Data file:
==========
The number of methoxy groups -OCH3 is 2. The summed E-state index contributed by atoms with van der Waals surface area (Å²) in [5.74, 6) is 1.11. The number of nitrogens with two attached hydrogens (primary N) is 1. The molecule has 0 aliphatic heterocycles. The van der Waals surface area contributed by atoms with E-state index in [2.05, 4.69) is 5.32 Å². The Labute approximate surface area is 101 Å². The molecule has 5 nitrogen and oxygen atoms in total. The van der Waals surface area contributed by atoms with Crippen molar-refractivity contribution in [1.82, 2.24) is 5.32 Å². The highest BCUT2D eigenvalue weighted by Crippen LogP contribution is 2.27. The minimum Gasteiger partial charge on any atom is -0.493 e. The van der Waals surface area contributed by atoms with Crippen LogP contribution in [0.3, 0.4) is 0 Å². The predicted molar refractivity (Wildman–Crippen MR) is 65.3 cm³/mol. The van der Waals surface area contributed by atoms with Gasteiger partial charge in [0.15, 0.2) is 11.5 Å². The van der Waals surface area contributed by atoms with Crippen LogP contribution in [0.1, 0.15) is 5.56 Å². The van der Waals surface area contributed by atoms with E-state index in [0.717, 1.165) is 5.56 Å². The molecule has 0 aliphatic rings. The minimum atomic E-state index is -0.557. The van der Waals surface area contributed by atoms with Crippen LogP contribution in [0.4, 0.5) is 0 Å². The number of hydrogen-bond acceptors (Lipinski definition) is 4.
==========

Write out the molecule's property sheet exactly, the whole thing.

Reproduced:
The number of methoxy groups -OCH3 is 2. The summed E-state index contributed by atoms with van der Waals surface area (Å²) in [5.74, 6) is 1.11. The number of nitrogens with two attached hydrogens (primary N) is 1. The molecule has 0 aliphatic heterocycles. The van der Waals surface area contributed by atoms with E-state index in [2.05, 4.69) is 5.32 Å². The Labute approximate surface area is 101 Å². The molecule has 5 nitrogen and oxygen atoms in total. The van der Waals surface area contributed by atoms with Crippen molar-refractivity contribution in [1.82, 2.24) is 5.32 Å². The highest BCUT2D eigenvalue weighted by Crippen LogP contribution is 2.27. The minimum Gasteiger partial charge on any atom is -0.493 e. The van der Waals surface area contributed by atoms with Crippen LogP contribution in [0.3, 0.4) is 0 Å². The predicted molar refractivity (Wildman–Crippen MR) is 65.3 cm³/mol. The van der Waals surface area contributed by atoms with Gasteiger partial charge in [0.15, 0.2) is 11.5 Å². The van der Waals surface area contributed by atoms with Crippen LogP contribution in [0.1, 0.15) is 5.56 Å². The van der Waals surface area contributed by atoms with E-state index in [0.717, 1.165) is 5.56 Å². The molecule has 0 aliphatic rings. The minimum atomic E-state index is -0.557. The van der Waals surface area contributed by atoms with Crippen LogP contribution in [0.4, 0.5) is 0 Å². The number of hydrogen-bond acceptors (Lipinski definition) is 4.